The Way We Talk to Each Other
Leviticus 19:16, Ephesians 4:25-32
Sermon by Pastor Josh Van Leeuwen
Introduction by Phyllis Yearick
Lord, make my words sweet and tender today, for tomorrow I may have to eat them.
Have you ever heard that saying, or one like it? These verses in Leviticus and Ephesians remind us that words are powerful. They can help or hinder, encourage or demoralize, build up or tear down. Whether spoken or written, our words have the ability to affect lives for the better or the worse. And once we speak or write them, we cannot retrieve them. As we all know, anything we share online is out there forever, but it doesn’t take the internet to ensure that our words are never forgotten. What people say to us, especially the negative words, stick in our minds and haunt us for the rest of our lives. Are our words sweet and tender or bitter and tough? How do we talk to each other in and outside the church?
In Leviticus, we are instructed not to slander one another. Not to spread lies and rumors about another person. In our modern times, deception, whether intentional or unintentional, is just part of the news cycle. Today’s rumor is tomorrow’s truth. Fact checking has been given up in favor of fast reporting, but the inaccuracies stick, and people make important decisions on the basis of those inaccuracies. That is simply the way of the world. But as followers of Jesus, we are called to be different. We need to guard our tongues, electing not to speak unless we can speak the truth. And not use that truth as a weapon but as loving correction and encouragement. The church, the body of Christ, is to lead the way in this, to be an example of truth telling for the purpose of building up, not tearing down.
We could simply choose to be silent. If you can’t say something nice, don’t say anything at all, right? But Paul writes in Ephesians that it is not enough simply to refrain from doing wrong: we must do right if we want to make a difference in the church and then out in the world. Even the thief, ordered to give up stealing, is urged to find honest work so he has something to contribute to the community. We are to set aside bitterness, rage, and anger and all other forms of malice and instead treat one another with kindness and compassion, forgiving one another as Jesus forgave us. Does this mean that Christians are to press the mute button on our emotions? No. We are still human beings, after all. But instead of allowing our emotions to rule over us, we are to exercise discipline over them. There is good anger and bad anger, and we are not to let bad anger drive us to do bad things; rather, we can channel the good anger, the righteous anger, into good works, thereby making positive changes in the church and in our communities.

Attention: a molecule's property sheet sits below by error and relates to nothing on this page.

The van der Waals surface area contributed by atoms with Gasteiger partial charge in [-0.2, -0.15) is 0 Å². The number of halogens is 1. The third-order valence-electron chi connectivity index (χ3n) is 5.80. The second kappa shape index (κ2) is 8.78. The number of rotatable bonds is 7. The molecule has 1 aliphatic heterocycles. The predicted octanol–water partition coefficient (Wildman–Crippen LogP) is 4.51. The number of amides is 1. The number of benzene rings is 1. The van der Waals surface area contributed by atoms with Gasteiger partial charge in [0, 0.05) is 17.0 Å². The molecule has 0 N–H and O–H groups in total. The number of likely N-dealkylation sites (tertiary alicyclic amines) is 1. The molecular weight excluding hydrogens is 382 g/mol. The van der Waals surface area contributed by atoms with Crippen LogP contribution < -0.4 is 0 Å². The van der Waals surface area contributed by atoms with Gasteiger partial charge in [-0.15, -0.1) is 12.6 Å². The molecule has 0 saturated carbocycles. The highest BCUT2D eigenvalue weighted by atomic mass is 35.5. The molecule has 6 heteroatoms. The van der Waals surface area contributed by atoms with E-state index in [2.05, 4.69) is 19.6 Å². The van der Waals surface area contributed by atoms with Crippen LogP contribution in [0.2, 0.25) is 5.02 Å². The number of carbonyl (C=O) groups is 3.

Where we see an opportunity to encourage and build up a fellow believer, we can and should take that opportunity. If we are critical and divisive in the church, how are we any different from the world? Why would anybody want to be part of the community of faith if it offers nothing that the world cannot also offer? Just like us, Jesus also lived in the world—and what a challenging world it was, with the Roman occupation, exorbitant taxes, blatant discrimination, and more—but he did not allow the world’s negativity to keep him from fulfilling his earthly mission of loving, forgiving, healing, feeding, and teaching. We can get bogged down by the world’s negativity and distracted from our mission of bringing light to the world, but an encouraging word from a fellow Christian can be the fresh wind we need to keep going. Such positive talk emboldens the Holy Spirit within us and empowers us to be the church, a living symbol of the love, mercy, and grace of Jesus Christ, to a world so desperate for hope and peace.
You are welcome at Westview Church! Join us this Sunday morning at 9:30 for worship (Children’s Worship and nursery are available) followed by Discovery Hour classes for preschool through high school.